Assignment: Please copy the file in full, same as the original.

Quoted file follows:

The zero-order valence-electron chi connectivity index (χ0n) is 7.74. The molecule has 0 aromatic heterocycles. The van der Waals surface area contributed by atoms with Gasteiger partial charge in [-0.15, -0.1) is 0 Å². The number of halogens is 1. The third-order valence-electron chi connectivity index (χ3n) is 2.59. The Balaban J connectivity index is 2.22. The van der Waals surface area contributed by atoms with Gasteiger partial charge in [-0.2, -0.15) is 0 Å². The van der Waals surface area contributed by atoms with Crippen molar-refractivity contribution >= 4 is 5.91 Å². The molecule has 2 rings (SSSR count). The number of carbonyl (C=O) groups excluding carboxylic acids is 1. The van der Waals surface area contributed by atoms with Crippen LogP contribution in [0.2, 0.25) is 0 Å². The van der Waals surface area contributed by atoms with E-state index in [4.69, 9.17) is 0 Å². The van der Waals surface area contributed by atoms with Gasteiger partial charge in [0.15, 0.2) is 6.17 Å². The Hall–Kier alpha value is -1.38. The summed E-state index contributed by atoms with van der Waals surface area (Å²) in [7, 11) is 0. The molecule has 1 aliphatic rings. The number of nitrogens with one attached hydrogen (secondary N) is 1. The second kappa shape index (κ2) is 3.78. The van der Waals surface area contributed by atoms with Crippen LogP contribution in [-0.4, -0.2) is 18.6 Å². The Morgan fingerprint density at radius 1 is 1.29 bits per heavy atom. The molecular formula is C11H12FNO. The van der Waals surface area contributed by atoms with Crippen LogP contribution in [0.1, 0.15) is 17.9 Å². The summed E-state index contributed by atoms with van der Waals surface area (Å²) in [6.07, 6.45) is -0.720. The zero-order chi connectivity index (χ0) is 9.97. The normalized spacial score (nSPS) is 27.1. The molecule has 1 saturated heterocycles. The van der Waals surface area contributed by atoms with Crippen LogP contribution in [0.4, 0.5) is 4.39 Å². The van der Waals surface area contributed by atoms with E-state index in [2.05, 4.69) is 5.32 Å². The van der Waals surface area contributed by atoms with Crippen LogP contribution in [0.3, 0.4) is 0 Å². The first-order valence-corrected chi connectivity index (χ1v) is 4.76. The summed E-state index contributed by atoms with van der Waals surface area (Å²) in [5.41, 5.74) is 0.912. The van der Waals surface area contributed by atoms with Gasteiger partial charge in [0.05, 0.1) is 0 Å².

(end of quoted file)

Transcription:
The zero-order valence-electron chi connectivity index (χ0n) is 7.74. The molecule has 0 aromatic heterocycles. The van der Waals surface area contributed by atoms with Gasteiger partial charge in [-0.15, -0.1) is 0 Å². The number of halogens is 1. The third-order valence-electron chi connectivity index (χ3n) is 2.59. The Balaban J connectivity index is 2.22. The van der Waals surface area contributed by atoms with Gasteiger partial charge in [-0.2, -0.15) is 0 Å². The van der Waals surface area contributed by atoms with Crippen molar-refractivity contribution >= 4 is 5.91 Å². The molecule has 2 rings (SSSR count). The number of carbonyl (C=O) groups excluding carboxylic acids is 1. The van der Waals surface area contributed by atoms with Crippen LogP contribution in [0.2, 0.25) is 0 Å². The van der Waals surface area contributed by atoms with E-state index in [4.69, 9.17) is 0 Å². The van der Waals surface area contributed by atoms with Gasteiger partial charge in [0.15, 0.2) is 6.17 Å². The Hall–Kier alpha value is -1.38. The summed E-state index contributed by atoms with van der Waals surface area (Å²) in [7, 11) is 0. The molecule has 1 aliphatic rings. The number of nitrogens with one attached hydrogen (secondary N) is 1. The second kappa shape index (κ2) is 3.78. The van der Waals surface area contributed by atoms with Crippen LogP contribution in [-0.4, -0.2) is 18.6 Å². The Morgan fingerprint density at radius 1 is 1.29 bits per heavy atom. The molecular formula is C11H12FNO. The van der Waals surface area contributed by atoms with Crippen LogP contribution in [0.1, 0.15) is 17.9 Å². The summed E-state index contributed by atoms with van der Waals surface area (Å²) in [6.07, 6.45) is -0.720. The zero-order chi connectivity index (χ0) is 9.97. The normalized spacial score (nSPS) is 27.1. The molecule has 1 saturated heterocycles. The van der Waals surface area contributed by atoms with Crippen LogP contribution in [0.4, 0.5) is 4.39 Å². The van der Waals surface area contributed by atoms with E-state index in [2.05, 4.69) is 5.32 Å². The van der Waals surface area contributed by atoms with Crippen LogP contribution in [0.3, 0.4) is 0 Å². The first-order valence-corrected chi connectivity index (χ1v) is 4.76. The summed E-state index contributed by atoms with van der Waals surface area (Å²) in [5.41, 5.74) is 0.912. The van der Waals surface area contributed by atoms with Gasteiger partial charge in [0.05, 0.1) is 0 Å².